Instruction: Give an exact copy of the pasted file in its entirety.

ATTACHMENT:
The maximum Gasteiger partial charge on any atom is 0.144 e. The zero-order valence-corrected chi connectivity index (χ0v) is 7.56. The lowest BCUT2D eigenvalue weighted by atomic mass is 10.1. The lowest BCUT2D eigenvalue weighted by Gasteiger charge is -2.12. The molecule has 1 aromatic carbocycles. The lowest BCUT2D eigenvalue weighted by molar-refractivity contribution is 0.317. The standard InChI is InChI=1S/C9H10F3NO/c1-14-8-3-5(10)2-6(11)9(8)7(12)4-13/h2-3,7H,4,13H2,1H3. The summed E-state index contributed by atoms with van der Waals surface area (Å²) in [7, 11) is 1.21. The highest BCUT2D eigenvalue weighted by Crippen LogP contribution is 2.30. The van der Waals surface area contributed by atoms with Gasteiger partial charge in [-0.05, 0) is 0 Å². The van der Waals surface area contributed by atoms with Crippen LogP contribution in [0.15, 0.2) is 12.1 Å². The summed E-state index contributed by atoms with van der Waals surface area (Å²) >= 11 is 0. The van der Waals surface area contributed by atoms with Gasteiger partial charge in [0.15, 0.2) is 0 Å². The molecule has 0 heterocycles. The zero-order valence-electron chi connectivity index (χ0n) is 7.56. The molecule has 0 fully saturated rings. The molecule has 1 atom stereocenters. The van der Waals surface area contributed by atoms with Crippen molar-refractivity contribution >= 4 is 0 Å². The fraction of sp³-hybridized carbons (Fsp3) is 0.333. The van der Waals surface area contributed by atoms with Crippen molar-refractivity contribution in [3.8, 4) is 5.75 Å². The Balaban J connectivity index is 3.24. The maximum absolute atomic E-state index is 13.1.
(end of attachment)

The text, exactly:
The maximum Gasteiger partial charge on any atom is 0.144 e. The zero-order valence-corrected chi connectivity index (χ0v) is 7.56. The lowest BCUT2D eigenvalue weighted by atomic mass is 10.1. The lowest BCUT2D eigenvalue weighted by Gasteiger charge is -2.12. The molecule has 1 aromatic carbocycles. The lowest BCUT2D eigenvalue weighted by molar-refractivity contribution is 0.317. The standard InChI is InChI=1S/C9H10F3NO/c1-14-8-3-5(10)2-6(11)9(8)7(12)4-13/h2-3,7H,4,13H2,1H3. The summed E-state index contributed by atoms with van der Waals surface area (Å²) in [7, 11) is 1.21. The highest BCUT2D eigenvalue weighted by Crippen LogP contribution is 2.30. The van der Waals surface area contributed by atoms with Gasteiger partial charge in [-0.05, 0) is 0 Å². The van der Waals surface area contributed by atoms with Crippen LogP contribution in [0.15, 0.2) is 12.1 Å². The summed E-state index contributed by atoms with van der Waals surface area (Å²) >= 11 is 0. The van der Waals surface area contributed by atoms with Gasteiger partial charge in [0.15, 0.2) is 0 Å². The molecule has 0 heterocycles. The zero-order valence-electron chi connectivity index (χ0n) is 7.56. The molecule has 0 fully saturated rings. The molecule has 1 atom stereocenters. The van der Waals surface area contributed by atoms with Crippen molar-refractivity contribution >= 4 is 0 Å². The fraction of sp³-hybridized carbons (Fsp3) is 0.333. The van der Waals surface area contributed by atoms with Crippen molar-refractivity contribution in [3.8, 4) is 5.75 Å². The Balaban J connectivity index is 3.24. The maximum absolute atomic E-state index is 13.1.